But infant sleep safety is just one subject area that has inaccurate Web information, doctors say.
What if a patient finds a bump and reads online that it's probably a cyst, asked Dr. Andrew Carroll, a family physician in Arizona. That patient might not see a doctor, and find out months down the line that the bump was melanoma all along.
Carroll said many of his patients also come to his office with bogus health products they read about online. One such patient showed him a bottle of Metanx, which is intended to help with diabetic nerve damage pain, and asked if there was anything less expensive that she could take instead.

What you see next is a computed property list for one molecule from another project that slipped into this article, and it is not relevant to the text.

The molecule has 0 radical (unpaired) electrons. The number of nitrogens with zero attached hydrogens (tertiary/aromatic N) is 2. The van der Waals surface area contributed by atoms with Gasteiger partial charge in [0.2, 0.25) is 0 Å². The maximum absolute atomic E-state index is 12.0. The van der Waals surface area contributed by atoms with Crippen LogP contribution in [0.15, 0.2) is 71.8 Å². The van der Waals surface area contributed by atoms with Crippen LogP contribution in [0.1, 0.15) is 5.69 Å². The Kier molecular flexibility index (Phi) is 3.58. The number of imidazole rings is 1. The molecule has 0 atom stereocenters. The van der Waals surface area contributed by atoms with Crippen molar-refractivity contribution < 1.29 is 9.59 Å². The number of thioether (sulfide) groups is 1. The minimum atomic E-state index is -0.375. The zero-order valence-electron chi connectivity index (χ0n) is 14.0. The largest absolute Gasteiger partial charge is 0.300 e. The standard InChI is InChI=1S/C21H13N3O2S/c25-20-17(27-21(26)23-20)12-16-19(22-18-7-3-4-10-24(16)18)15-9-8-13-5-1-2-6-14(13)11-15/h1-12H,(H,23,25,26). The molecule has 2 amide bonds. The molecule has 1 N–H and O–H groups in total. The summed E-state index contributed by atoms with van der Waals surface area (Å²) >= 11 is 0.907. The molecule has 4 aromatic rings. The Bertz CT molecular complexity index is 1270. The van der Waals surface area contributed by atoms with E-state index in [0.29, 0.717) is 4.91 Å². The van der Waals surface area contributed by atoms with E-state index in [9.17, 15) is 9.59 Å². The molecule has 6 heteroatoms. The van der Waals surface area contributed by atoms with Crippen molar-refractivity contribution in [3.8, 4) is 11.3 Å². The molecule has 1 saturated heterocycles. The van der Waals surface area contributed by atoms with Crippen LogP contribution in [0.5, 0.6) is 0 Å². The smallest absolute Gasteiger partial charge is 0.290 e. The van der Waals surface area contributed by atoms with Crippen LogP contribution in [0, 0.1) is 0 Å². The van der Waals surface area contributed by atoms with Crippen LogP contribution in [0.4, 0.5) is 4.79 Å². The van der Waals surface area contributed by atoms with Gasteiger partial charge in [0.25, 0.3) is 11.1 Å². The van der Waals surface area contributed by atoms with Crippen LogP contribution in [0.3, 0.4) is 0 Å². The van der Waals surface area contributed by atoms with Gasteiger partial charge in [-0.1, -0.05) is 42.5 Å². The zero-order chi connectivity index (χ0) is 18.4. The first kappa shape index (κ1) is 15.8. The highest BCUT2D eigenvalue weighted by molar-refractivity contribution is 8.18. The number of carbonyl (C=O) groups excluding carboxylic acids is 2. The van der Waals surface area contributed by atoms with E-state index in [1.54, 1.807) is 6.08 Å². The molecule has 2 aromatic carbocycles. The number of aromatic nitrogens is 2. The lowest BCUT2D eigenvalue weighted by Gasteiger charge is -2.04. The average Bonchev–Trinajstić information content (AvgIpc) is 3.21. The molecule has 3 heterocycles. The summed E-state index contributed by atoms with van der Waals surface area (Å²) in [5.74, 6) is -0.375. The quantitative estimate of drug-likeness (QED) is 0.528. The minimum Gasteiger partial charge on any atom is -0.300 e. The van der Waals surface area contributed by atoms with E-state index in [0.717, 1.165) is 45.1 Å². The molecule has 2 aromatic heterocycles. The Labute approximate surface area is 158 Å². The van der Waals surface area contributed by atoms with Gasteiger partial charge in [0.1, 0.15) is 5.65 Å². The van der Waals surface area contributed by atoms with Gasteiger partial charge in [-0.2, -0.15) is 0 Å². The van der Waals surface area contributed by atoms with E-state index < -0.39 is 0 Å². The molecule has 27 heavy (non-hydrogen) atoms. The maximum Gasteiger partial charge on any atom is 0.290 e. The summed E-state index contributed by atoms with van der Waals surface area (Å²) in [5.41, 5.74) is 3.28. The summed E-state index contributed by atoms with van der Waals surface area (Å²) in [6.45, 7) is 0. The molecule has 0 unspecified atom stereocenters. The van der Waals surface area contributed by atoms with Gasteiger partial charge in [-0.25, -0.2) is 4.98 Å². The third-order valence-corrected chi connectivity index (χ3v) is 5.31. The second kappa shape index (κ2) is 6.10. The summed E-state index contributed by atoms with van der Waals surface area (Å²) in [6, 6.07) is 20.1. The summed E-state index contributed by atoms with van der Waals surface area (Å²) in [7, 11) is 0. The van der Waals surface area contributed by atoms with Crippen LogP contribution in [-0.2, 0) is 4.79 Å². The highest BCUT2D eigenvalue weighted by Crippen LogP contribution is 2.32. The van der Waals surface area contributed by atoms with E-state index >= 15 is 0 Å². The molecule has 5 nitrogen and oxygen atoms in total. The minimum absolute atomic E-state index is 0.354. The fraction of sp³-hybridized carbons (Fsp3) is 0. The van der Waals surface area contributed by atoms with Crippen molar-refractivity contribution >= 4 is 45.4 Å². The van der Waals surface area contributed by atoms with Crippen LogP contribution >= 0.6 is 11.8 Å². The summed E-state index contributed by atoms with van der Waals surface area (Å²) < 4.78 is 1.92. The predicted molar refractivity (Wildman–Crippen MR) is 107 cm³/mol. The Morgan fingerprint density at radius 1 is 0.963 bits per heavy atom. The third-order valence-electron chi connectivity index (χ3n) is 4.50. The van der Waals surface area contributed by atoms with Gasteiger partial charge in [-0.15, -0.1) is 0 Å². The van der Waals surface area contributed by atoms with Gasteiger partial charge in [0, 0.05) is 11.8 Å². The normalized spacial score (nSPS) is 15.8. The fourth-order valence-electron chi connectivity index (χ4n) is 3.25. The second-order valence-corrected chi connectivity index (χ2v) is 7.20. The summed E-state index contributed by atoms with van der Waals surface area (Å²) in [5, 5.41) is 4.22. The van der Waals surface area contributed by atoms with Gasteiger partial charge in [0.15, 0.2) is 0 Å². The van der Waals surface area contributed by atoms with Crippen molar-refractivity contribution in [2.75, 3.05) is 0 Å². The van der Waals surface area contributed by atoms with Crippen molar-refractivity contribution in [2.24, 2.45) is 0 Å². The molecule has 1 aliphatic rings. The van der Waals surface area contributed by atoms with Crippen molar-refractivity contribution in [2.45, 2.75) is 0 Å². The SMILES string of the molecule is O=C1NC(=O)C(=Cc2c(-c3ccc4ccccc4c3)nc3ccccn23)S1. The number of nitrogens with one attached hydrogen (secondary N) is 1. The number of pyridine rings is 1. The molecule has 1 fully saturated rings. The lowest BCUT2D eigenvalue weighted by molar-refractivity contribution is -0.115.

"'You can take a normal multivitamin,'" Carroll said, upon looking at the ingredients. The product wouldn't have hurt her, but it wouldn't have particularly helped either, he said.
He said he's also had patients approach him about ASEA water, which he tells them basically amounts to saline (salt water) and doesn't have any real health benefits.
"People Google stuff all the time," Carroll said. "That's OK if it prompts someone to come into the office. What we're concerned about is when people find inaccurate information on the internet and something could be potentially dangerous."